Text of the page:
Tuesday, August 25, 2015

Why having a three year old sister is the best thing ever

When Xander was born, the hospital pediatrician told me that optimum child spacing was 3 years 7 months. I was immediately filled with regret and remorse. Had I simply held off for nine more days, I could have given both E and Xander (Xe/Z/Xe Man) the best possible start on life. 

Actually, I couldn't have cared less. I was just happy to not be pregnant any longer.

And that doctor was a bit of a nut who told me I was her favorite mother of the day and that I was killing my child all within a five minute conversation, but that's another story.

Despite being a whole nine days off from some arbitrary, or possibly well researched, ideal, I feel that Z is greatly benefiting from having a sister that is 3 years, 6 months, and 21 days older than him.

1) He's learning to always be alert and prepared.
My friend mentioned that Z always looks a little stunned/scared. I'm pretty sure it is from never knowing when his older sister is about to pounce, squeeze him til he can't breathe while declaring her undying love for him, or pick him up when I'm not watching (not that I would ever let him out of my sight!) I'm fairly certain that one day hyper alertness and the the ability to sense the enemy approaching from a mile away could come in handy.

2.) He gets way cooler songs sung to him.
When I used to rock E to sleep in the middle of the night, I'd sing her sweet lullabies. My favorite went:

Hey beautiful girl
Daddy loves you
He loves you
Most beautiful girl
In the whole wide world

When I'm singing to Z, it's usually whatever song is in my head. Since E has been on a Tangled kick lately, he usually hears:

I'm malicious mean and scary
My sneer could curdle dairy
And violence-wise my hands are not the cleanest
But despite my evil look
And my temper and my hook
I've always yearned to be a concert pianist...

Clearly, he's benefiting from living with a three year old.

3.) His every move is well monitored.
E is always more than happy to check on him and make sure he's still sleeping. Having a first hand report is so much more helpful than the static filled monitors we had last time.

E: He's still sleeping! I didn't wake him up!
Me: Wonderful! Thank you!
(30 seconds later)
E: He's crying!
Me: What happened?
E: I opened his eyes for him. I think he wants to be awake.

So. Much. Better.

4.) He always receives attention and comfort when he cries.
E doesn't like Z crying and is quick to comfort him. She likes to hold a pacifier (that he hates) in his mouth and when all else fails she's willing to smother him to so the crying stops. Sibling love.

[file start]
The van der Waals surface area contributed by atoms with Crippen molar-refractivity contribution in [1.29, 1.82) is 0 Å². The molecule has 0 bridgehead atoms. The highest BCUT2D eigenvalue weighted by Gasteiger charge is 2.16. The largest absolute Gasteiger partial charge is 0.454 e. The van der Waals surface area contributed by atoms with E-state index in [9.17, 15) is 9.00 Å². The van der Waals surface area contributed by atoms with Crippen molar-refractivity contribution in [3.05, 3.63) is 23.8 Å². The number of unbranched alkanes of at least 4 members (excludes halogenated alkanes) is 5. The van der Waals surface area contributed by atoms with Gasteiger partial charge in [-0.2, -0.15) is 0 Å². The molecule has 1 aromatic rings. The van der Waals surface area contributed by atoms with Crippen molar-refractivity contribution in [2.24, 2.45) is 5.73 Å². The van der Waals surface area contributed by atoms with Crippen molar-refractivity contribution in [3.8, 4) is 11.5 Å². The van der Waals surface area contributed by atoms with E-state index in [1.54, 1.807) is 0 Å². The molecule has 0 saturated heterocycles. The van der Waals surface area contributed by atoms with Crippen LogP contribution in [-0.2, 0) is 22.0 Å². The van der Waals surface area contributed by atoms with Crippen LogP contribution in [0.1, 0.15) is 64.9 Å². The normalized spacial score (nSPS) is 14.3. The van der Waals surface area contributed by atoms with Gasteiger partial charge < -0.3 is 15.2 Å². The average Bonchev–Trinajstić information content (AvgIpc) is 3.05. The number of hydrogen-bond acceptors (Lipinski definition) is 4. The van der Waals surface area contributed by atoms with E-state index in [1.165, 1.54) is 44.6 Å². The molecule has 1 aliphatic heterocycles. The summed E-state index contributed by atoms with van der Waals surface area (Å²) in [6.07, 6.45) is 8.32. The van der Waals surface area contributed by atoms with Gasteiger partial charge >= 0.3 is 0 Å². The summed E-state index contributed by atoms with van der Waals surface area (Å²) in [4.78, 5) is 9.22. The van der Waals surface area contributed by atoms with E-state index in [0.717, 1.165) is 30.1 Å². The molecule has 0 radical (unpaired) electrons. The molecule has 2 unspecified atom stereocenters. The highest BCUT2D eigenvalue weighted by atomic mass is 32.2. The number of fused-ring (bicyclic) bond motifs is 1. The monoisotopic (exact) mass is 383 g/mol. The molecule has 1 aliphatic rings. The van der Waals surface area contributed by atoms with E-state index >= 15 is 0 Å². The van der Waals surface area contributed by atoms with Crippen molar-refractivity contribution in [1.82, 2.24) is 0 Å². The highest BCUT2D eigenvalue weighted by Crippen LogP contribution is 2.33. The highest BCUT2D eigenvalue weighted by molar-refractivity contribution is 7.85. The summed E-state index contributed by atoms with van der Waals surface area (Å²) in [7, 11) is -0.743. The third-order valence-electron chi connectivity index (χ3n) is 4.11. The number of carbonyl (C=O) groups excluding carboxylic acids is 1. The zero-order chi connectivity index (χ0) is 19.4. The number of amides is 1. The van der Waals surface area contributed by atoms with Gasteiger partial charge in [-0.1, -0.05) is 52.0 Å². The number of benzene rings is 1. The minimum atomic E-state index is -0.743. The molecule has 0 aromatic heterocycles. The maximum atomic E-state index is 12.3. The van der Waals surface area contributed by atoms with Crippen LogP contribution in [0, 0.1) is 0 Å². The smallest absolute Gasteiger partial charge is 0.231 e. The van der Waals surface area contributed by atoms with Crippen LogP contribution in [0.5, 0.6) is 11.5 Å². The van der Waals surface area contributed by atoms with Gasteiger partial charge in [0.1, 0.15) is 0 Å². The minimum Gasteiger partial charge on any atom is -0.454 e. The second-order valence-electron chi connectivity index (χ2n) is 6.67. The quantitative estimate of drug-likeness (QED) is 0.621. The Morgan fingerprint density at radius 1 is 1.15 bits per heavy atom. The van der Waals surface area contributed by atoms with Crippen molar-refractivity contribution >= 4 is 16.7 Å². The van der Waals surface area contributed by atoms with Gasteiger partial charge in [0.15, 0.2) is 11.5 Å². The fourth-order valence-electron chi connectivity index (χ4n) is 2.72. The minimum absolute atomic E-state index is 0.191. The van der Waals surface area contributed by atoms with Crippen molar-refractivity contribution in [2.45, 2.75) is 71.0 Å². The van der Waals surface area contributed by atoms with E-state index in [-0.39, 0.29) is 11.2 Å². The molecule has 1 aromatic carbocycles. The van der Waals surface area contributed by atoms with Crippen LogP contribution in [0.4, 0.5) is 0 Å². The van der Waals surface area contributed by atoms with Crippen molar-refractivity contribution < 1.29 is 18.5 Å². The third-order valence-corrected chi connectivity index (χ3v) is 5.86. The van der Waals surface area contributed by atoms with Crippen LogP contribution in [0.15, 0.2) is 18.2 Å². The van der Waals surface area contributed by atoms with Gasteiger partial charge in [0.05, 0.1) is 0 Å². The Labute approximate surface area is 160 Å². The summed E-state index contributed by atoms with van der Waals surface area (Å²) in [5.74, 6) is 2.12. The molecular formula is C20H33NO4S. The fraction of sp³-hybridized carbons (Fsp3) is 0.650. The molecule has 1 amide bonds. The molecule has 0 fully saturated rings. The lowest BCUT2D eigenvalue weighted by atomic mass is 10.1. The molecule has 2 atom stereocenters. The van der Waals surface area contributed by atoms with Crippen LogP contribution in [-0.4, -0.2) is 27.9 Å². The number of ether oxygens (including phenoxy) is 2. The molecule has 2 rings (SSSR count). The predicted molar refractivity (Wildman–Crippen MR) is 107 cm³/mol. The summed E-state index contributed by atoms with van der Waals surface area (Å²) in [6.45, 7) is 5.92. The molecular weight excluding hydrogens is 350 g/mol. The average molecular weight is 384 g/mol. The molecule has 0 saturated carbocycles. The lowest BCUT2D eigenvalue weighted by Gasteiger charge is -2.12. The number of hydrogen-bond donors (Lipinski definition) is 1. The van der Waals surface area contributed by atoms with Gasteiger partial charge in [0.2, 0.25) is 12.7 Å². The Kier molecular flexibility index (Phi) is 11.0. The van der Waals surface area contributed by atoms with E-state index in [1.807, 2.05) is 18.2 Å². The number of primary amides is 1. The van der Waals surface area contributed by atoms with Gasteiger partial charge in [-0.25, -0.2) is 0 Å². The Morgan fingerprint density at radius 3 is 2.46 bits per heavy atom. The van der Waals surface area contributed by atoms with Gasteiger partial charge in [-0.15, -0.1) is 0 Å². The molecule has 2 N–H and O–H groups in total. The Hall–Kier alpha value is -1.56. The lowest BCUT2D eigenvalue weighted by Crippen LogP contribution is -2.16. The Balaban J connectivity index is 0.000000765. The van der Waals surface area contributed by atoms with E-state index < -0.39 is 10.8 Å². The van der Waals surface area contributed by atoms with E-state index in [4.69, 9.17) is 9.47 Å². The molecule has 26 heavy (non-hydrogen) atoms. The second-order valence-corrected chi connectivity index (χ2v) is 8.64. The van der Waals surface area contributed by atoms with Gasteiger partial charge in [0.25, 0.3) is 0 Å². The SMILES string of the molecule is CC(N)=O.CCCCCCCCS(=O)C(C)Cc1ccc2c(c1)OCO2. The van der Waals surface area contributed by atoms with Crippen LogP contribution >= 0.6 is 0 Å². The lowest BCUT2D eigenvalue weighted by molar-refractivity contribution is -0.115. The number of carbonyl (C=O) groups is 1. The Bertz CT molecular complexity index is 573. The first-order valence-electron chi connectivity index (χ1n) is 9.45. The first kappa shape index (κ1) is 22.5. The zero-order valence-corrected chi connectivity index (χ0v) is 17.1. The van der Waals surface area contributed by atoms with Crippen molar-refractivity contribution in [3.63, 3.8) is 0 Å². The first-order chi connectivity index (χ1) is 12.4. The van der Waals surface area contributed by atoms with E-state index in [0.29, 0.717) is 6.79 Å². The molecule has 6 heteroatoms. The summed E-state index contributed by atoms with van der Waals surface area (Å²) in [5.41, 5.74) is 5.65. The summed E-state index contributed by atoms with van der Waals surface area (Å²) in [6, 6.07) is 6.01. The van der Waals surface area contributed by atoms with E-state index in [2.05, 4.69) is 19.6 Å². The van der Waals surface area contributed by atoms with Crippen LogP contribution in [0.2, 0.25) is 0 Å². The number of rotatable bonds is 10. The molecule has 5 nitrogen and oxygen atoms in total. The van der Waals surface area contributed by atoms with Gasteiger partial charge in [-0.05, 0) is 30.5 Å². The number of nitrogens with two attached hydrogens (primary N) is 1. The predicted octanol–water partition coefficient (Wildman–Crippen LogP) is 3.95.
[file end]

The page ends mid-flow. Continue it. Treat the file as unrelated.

5.) He's developing a strong immune system.
E didn't get her first cold until she was almost a year. Thanks to a sister with the sniffles, Z got his first cold at one week.

6.) Z's three year old sister is always willing to test things out for him.
From his itty bitty clothes to the swing, Moses basket, pacifier, toy, or car seat, she's tested it all.

7.) Having a three year old sister guarantees that everyone takes care of Z properly.
She's very eager to correct your hold, your burping technique, and my nursing position. She keeps a very accurate account of his diaper output and his feeding schedule (I didn't even know he had a feeding schedule!) Without her devoted oversight, Z would be lucky to be alive.

I think we can conclude based on a research sample of one, that a three year seven month age gap is truly ideal... at least for the three year old.

Thursday, July 23, 2015

Xander Zekiah's First Month

Dear Xander,

We've had the pleasure of knowing you on this side of the womb for a whole month already! You are a dream baby, perfectly content and very easy going. When you sleep you are floppy and when you're awake you are happy. From birth you have audibly laughed in your sleep and you already smile at your mama both in your sleep and when you're awake. I'm really hoping to catch your little sleep chuckle on video one of these days. In your first week of life you slept through the night twice and you've continued to sleep well.

You have rolled tummy to back more times than I can remember. The Dr says it's just a random movement and not a purposeful roll, but don't worry, Mommy and Daddy are well aware that you're simply advanced.

You still struggle with the whole nursing thing, slurping and gulping and choking until milk pours out your nose. You don't seem to mind, though, and you're already growing bigger. Tear.